By: Kevin McDonnell
NIAGARA UNIVERSITY, N.Y. – It seems that every day new stories emerge in American news that focus on the prevalence of drug cartels in our society. Whether it be President Trump or the trial of the infamous drug lord El Chapo, the allure of drug crime stories seems inescapable. This interest is bolstered even further with Netflix’s production of both “Narcos” and “Narcos: Mexico,” released to the subscription service for a first season late last year.
While the drama and action in these shows are certainly fascinating, it pains me to say, as an avid fan myself, that drugs might not be the only things these shows are trafficking in, but stereotypes as well. You do not have to travel far to see negative stereotypes of Latino, Latina and Latinx people within American society. Unfortunately, our media conversation lately has been obsessed with the narrative of immigration as a policy issue and with it comes age-old conversations that often center around “nativism.” The thing with stereotyping, especially within news, is it’s all too easy to reciprocate and reproduce. Not only is it often rooted in recurring and historically racially-based narratives, it aided by our implicit biases which are born out of the representations of people we have been exposed to over time.
In the case of “Narcos”, it’s easy to recognize with adept clarity the major problem with the two versions of the series. While both adaptations take on historical dramatizations of the rise of the major drug cartels through the lens of an individual DEA agent, it supports a narrative of inherent criminality associated with people of color. Now before we get ahead ourselves let’s make one thing clear: I am not stating that representing convicted criminals as engaging in criminal activity is the issue at hand. Rather, in a media market already overcrowded with content predominantly focused on all-white casts and stories, it can often seem like the only stories that truly capture American audiences outside of those narratives are ones in which people of color are represented in a poor light. This is only further supported by a historically lackluster approach by American news organizations to cover the region of Latin American with depth.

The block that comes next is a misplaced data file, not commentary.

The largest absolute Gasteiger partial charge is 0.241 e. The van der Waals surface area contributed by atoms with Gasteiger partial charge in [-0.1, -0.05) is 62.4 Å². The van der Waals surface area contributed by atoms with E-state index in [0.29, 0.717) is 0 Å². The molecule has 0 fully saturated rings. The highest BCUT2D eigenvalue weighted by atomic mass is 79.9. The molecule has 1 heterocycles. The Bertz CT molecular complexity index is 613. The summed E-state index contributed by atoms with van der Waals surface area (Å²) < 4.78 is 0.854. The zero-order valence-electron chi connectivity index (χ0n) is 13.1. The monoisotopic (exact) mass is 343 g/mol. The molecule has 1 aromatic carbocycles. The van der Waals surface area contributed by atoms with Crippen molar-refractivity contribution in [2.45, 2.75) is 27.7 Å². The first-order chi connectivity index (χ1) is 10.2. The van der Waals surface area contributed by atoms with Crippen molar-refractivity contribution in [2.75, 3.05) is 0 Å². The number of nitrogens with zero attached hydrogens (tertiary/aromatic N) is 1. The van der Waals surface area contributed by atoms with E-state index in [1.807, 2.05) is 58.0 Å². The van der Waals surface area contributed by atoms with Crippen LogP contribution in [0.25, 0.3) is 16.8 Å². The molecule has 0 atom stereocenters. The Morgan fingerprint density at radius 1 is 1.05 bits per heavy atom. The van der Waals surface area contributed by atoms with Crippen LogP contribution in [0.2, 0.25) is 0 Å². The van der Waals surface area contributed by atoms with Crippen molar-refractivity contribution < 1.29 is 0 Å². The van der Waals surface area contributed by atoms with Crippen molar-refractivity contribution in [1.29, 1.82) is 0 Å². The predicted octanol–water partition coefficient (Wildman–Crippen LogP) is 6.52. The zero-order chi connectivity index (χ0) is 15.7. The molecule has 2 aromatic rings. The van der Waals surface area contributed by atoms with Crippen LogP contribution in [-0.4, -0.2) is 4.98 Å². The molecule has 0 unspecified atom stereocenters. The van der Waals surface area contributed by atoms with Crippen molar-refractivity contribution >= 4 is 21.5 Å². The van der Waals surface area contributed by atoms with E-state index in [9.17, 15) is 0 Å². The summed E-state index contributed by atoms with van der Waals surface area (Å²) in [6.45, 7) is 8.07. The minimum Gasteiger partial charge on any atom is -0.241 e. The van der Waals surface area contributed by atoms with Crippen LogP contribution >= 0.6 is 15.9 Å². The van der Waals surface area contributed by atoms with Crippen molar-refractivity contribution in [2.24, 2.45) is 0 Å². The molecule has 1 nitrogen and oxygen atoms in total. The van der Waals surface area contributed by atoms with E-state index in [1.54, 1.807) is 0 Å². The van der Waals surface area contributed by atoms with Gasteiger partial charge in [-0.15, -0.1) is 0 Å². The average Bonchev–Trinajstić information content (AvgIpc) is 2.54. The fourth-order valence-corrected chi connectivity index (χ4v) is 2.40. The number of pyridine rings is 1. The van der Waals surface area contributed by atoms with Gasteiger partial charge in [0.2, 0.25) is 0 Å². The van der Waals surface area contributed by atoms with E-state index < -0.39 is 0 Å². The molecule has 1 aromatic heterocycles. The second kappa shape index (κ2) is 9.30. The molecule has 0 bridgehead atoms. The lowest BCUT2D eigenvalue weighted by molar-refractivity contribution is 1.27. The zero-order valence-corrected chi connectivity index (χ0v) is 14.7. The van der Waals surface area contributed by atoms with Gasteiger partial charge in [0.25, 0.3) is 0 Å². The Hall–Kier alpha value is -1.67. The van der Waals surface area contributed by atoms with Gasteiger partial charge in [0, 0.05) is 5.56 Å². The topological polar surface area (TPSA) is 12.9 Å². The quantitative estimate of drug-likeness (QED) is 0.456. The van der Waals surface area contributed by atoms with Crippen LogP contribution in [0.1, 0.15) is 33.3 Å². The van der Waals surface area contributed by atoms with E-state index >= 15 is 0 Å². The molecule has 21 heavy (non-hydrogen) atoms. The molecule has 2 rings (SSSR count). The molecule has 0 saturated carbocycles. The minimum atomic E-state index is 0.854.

That is not to say that all the things that the “Narcos” franchise does are seemingly horrible. In one major point to its credit, the show is filmed almost entirely in Spanish with English subtitles. It would’ve been easy for the show to distend our disbelief and portray the events in English, but filming it in its native language adds a contextual element that certainly adds for richer storytelling. While the show often offers what are considered traditional portrayals of masculinity, the character of Pacho Herrera, a homosexual leader of the Cali cartel, redefines representations of what it means to be gay and the confines of masculinity. If nothing else, we should look to “Narcos” as an example to view all the shows we watch critically and understand the role media can play in shaping our worldview for better or for worse.